Scientists studying aircraft condensation trails and the resulting creation of artificial cirrus clouds remain uncertain about the level of impact they have on climate change, but generally concur that air traffic management (ATM) will have a key part to play in reducing the phenomenon.
It is thought that contrails and contrail cirrus, which are produced by aircraft during the cruise phase of flight when the air is cold and damp, could prevent heat escaping from the atmosphere, therefore increasing global warming.
Speaking earlier this month at the Royal Aeronautical Society's Aviation and Climate Change: How to Address the Balance conference in London, Hermann Mannstein, a research scientist at the German Aerospace Centre's Institute of Atmospheric Physics, said there is still a "big question mark" over how much contrails and contrail cirrus contribute to climate change.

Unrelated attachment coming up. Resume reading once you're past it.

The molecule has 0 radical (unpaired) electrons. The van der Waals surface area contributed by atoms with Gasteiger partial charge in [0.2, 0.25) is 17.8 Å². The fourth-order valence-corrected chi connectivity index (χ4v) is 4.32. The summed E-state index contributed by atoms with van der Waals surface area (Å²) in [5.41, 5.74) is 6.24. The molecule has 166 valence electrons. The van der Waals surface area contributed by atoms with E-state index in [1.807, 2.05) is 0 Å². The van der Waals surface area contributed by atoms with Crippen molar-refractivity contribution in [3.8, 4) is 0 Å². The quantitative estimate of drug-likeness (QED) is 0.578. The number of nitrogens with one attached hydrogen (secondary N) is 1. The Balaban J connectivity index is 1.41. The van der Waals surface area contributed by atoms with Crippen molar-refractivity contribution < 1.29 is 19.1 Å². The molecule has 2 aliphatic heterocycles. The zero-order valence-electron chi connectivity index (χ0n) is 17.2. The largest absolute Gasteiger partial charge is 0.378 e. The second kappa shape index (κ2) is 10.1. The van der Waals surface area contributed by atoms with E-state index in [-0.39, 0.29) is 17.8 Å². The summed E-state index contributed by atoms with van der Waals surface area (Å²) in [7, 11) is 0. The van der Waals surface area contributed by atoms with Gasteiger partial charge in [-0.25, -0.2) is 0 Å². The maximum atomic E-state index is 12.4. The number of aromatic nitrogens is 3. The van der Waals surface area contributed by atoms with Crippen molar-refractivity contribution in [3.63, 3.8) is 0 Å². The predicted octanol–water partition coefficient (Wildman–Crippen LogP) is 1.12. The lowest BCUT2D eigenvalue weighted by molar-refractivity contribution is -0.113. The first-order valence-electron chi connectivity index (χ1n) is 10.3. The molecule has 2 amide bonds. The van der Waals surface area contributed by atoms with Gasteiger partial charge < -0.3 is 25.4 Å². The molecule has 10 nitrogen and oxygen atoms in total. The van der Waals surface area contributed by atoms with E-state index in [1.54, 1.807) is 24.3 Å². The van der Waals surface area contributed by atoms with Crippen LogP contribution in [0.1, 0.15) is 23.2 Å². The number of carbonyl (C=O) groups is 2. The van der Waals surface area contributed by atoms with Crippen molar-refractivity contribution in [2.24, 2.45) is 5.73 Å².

However, he notes that aircraft can avoid producing contrails in three ways: flying lower, flying higher or flying "smarter". "Contrails cannot be avoided by making better engines," says Mannstein. Instead, he adds, the solution can be provided by ATM through "higher flexibility in routeing".
This view is echoed by John Green, consultant chief scientist at the UK's Aircraft Research Association, who believes that disrupted airline schedules will be "the price to pay" to reduce any additional impact on climate change caused by contrails.
"ATM providers are the lead operators in contrails and contrail cirrus, but they are only likely to do something if mandated by the government," says Green.
Time of day is another factor being taken into consideration, because night flights are thought to produce longer-lasting contrails.
Keith Williams, a climate research scientist at the Hadley Centre - part of the UK's Met Office - says there is a "partial offsetting" of contrails and contrail cirrus during the day, due to the Sun's energy.